Monnit CEO, Brad Walters was recently featured in an expert interview by M2M Apps regarding the wireless sensors market and recent developments. To read the full interview click here.
If you’re looking for some interesting uses of sensor technology, take a look at the Axia ® Smart Chair. The Axia Smart Chair monitors a user’s seated posture and provides feedback where necessary. More and more people perform their work sitting down. But the human body is not designed to sit for prolonged periods. Let alone sitting ‘incorrectly’ for long periods. Good support is therefore essential, and that places major demands on the set-up of a VDU chair. Most people pay far too little attention to this. They often fail to realize sufficiently that health and a proper seated posture are intimately linked. Awareness is frequently gained only after physical problems arise.
Verizon Communications can generate hundreds of millions of dollars of revenue in coming years from wireless services beyond the mobile phone, in areas ranging from healthcare and automobiles to energy management, the company’s top executive said on Monday.
The No. 1 U.S. mobile carrier joins other companies expected to debate and demonstrate the benefits of connecting devices – like cars – to the Internet at this year’s Consumer Electronics Show in Las Vegas. Operators like Verizon (New York, USA) consider this an important new business.
“It’s safe to say this is a market potential of billions in the 2020 timeframe,” Lowell McAdam told Reuters in an interview. This should translate into a market with “hundreds of millions of dollars in revenue for a company the size of us,” he said.
“People will be really surprised at what we’re able to do,” he said. “The power of the networks is finally going to be able to provide these sort of things.”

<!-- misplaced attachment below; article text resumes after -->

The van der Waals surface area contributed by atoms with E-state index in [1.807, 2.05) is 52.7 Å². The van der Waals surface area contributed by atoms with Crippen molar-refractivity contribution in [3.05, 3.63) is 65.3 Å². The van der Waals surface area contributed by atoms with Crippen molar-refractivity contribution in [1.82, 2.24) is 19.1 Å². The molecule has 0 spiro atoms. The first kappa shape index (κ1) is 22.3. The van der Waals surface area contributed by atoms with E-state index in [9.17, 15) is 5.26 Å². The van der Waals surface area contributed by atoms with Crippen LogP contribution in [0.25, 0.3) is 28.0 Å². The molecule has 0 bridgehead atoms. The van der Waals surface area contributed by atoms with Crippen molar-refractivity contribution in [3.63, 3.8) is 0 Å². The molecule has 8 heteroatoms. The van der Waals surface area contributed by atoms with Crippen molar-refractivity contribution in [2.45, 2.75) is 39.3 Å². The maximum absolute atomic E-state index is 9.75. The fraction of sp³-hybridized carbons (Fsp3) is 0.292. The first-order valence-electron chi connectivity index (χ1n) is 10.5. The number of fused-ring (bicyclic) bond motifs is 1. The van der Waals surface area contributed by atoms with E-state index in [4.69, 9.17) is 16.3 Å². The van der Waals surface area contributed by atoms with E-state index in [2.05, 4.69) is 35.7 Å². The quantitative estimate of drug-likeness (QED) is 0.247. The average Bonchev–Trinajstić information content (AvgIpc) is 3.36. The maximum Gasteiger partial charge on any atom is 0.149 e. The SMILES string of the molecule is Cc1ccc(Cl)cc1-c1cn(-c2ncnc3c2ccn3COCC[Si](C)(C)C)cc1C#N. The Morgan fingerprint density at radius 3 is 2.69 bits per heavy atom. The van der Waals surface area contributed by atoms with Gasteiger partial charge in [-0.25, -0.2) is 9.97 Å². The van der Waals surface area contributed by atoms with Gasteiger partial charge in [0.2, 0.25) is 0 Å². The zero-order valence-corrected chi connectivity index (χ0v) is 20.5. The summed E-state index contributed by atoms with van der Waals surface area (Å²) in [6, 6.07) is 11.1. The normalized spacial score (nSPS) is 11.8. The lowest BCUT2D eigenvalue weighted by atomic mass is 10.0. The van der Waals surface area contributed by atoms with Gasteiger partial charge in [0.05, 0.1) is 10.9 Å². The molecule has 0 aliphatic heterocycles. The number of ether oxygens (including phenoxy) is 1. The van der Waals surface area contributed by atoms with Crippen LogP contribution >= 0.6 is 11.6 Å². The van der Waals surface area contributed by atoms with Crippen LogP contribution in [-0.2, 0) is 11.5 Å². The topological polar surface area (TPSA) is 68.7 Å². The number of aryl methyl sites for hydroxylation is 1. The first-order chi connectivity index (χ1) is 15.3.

Chipmaker Qualcomm and mobile network operator AT&T have teamed up on an M2M development platform they say will be available to developers in the second quarter of 2013.
Based on Qualcomm’s QSC6270-Turbo chipset, the “Internet of Everything (IoE)” platform – as it is described by Qualcomm (San Diego, USA) – is intended to accelerate the development of a wide range of applications and devices for use on “the AT&T (Dallas, USA) mobile internet”.
Qualcomm says the platform is an ideal starting point for creating products and applications in verticals that include tracking, industrial controls and healthcare.
As we are in the thick of winter now, we are receiving a lot of calls requesting our wireless temperature and water sensors for use in both commercial and residential properties to help minimize the potential for damage due to frozen water lines.
When water freezes it expands putting pressure on pipes, valves, tubing, and hoses. The result is often costly and very time consuming to fix. In a matter of minutes a one-eighth inch crack can release 250 gallons of water and disrupt your life in ways you never imagined. It is always smart to insulate pipes that are exposed and where possible, turn off water lines and drain pipes that are not in use. However, these precautions are not always feasible and do not always work.
So, how do you ensure that your pipes don’t reach freezing temperature and know if there has been a break? We recommend using Monnit’s affordable wireless temperature sensors and wireless water sensors to monitor the temperatures around your water pipes and know immediately if there is a broken pipe leaking. There are no wires to worry about, and the setup process is amazingly simple.
Enjoy the winter holidays without worrying about the potential damage of broken water pipes.
Exporting Monnit Humidity Sensor Data and Separating Humidity and Temperature Information for Reports or Charting in Microsoft Excel
The following steps will guide you through the process of exporting any Monnit Humidity sensors’ data and modifying the spreadsheet in Microsoft Excel to show separate values for humidity and temperature. This is useful if you are looking to chart the humidity and temperature data independently.
To get started, log into your wireless sensor network account on iMonnit (www.imonnit.com) then select the humidity sensor from the “Sensor List” that you would like to export data for. Set the date range you want to export data for by clicking in the date box at the top right of the sensor information window, then select the export tab. Choose “Include Data from This Sensor” then click the “Export Data” button to save the .csv file to your computer.